To those who say he’s disrespecting the military who have fought for this flag, Kaepernick has said that is not his intention. In fact, many military personnel have come out saying that even if they don’t agree with his actions, the ideals that they are fighting for are the very ideals that Kaepernick is expressing. Soldiers have tweeted their support saying that they fought for his right to his opinion and his right to protest. If the military fought for you to voice your opinion about Kaepernick—well, that is the same right that Kaepernick has to voice his own opinions.
For those who say that it’s anti-American, I say that when our national anthem was written, people of color were still not considered humans. Take a look at the whole song, not just the one verse we use. Look at the line, “No refuge could save the hireling and slave/From the terror of flight or the gloom of the grave.” Look up the history of that song. I think you will find that there are undertones of racism. The song doesn’t even capture what today’s military is fighting for, what today’s America looks like. The full “Star Spangled Banner” doesn’t represent America today.
To all those who say he has no right, as a super rich athlete, to comment on the social climate of the country he exists in: honestly, what? Consumers of entertainment are so quick to get angry at celebrities. On one hand they are quick to say, “You’re a role model, people look up to you, children look up to you,” when famous people make mistakes. So how, in the next breath, can people get angry at celebrities for taking a stance on issues? Is it because they are being role models only for people of color? Is that so offensive? These people were not always making millions. Kaepernick lived in a world where he was an outsider until he started playing professional football and made a name for himself. The people who say he has no right to talk about Black Lives Matter and other social and civil rights movements seem to have forgotten the twenty-four years he existed as a man of color before he was drafted into the NFL.
And then there’s Tomi Lahren, who is seemingly the spokesperson for those against Kaepernick with her “mouth diarrhea.” Where does one even begin?
First, Tomi, your statements are dismissive of the real numbers that are supporting Kaepernick, numbers that I have listed and found very easily. People being left for dead on the streets while their murderers get off with barely any punishment, is not just according to Kaepernick.
Second, if Kaepernick is a whiny crybaby, pray tell, what are you? Is your posting a video not attention-seeking? Perhaps some self-reflection is in order.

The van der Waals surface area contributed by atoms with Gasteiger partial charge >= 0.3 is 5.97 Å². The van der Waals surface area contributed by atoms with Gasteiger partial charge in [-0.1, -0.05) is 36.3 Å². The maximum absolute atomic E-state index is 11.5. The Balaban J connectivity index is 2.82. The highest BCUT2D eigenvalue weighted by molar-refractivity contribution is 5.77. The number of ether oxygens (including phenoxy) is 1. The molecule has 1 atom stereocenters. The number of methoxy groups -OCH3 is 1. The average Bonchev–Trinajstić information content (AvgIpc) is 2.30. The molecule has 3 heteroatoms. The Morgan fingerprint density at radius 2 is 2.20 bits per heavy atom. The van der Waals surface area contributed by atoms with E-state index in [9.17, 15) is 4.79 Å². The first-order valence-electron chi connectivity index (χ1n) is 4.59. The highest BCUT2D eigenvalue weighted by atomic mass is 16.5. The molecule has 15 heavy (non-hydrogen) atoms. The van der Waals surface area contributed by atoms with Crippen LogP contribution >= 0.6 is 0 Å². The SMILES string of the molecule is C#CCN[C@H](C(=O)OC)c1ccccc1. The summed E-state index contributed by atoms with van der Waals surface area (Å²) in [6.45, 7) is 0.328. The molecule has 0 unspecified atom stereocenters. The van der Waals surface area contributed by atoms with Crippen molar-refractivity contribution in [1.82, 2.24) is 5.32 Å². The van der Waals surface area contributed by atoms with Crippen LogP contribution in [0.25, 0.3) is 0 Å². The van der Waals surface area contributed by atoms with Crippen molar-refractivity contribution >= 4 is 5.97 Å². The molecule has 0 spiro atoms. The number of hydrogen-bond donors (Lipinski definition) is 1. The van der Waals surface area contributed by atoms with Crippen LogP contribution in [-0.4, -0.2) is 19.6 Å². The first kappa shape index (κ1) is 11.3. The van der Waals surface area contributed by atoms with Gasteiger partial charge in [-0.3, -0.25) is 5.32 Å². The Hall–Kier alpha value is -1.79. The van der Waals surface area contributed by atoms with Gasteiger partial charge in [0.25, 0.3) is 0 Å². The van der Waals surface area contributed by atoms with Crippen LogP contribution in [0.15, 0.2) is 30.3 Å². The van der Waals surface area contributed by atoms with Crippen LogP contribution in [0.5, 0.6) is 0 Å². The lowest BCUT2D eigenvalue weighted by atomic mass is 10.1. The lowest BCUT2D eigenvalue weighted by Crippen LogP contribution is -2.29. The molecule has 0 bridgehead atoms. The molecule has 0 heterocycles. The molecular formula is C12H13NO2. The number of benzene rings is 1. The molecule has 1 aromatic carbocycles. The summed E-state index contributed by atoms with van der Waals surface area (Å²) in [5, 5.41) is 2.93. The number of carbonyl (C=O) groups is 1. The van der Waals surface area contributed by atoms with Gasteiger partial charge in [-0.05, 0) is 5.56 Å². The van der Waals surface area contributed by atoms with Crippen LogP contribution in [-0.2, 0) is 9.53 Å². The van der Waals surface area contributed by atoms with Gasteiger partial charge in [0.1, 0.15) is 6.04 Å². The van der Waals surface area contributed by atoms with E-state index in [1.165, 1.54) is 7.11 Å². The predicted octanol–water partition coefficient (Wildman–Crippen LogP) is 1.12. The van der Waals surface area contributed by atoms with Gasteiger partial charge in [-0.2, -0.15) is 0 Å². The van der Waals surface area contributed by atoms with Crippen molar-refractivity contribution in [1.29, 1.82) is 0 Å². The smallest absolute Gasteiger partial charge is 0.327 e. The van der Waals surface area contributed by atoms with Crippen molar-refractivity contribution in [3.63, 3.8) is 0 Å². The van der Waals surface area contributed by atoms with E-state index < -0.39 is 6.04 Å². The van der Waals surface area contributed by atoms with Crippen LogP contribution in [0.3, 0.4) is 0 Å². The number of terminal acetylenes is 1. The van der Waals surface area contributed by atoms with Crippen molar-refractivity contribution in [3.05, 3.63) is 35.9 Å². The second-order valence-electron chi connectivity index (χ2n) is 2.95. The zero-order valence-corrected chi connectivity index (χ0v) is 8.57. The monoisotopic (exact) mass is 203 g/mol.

Third, who are you to ask what kind of role model he is to kids of color? Have you had the experience of growing up with skin that is naturally dark? I would like to know what gave you the authority to say that “their biggest contribution to justice and self fulfillment is to parade around with a chip on their shoulder like a victim,” as if they aren’t really victims. As if the killing of Black people is just a myth.
Lastly, please turn on the news or read an article and you’ll see what’s changed in the past six years. Read a history book and you’ll see black oppression. People of color are fed up that when someone is shot and killed by police for a traffic violation, odds are it’s someone who looks like them, someone who looks like a relative or a friend. Not someone who looks like you. Oppression is very real, my dude. Having a Black president for eight years doesn’t suddenly make up for all of that. The issues people of color face have persisted from the time the British colonized this country. Seriously, have a discussion with a history teacher. I urge you to “step back and take some responsi-damn-bility,” as you would say, for the actions you and your ancestors have taken to perpetuate white supremacy and the oppression of people of color.
Tomi, your rant against Kaepernick was three and a half minutes of my life I will never get back. Three and a half minutes of listening to you ignore the facts, disregard real experiences, and trash someone while somehow acting like the victim and the savior within the same breath.
Look, you as an American have the right to disagree with Kaepernick, but you don’t have the right to stop him. He hasn’t hurt anyone—in fact, he’s been an advocate throughout his career. He is donating one million dollars to organizations that help communities affected by racial injustice and police brutality. Each day that Kaepernick takes a knee, he inspires others to do the same. Each day that we talk about what he is doing, each time we track what’s happening, he is successful. He is getting us to talk about this issue and question institutions. He is representing the hundreds of individuals who have been killed. Most importantly, he is making a statement for people of color across the country.
For those who believe that Kaepernick doesn’t care and that this all BS, well, I’ll use his words to counter it: “If they take football away, my endorsements from me, I know that I stood up for what is right."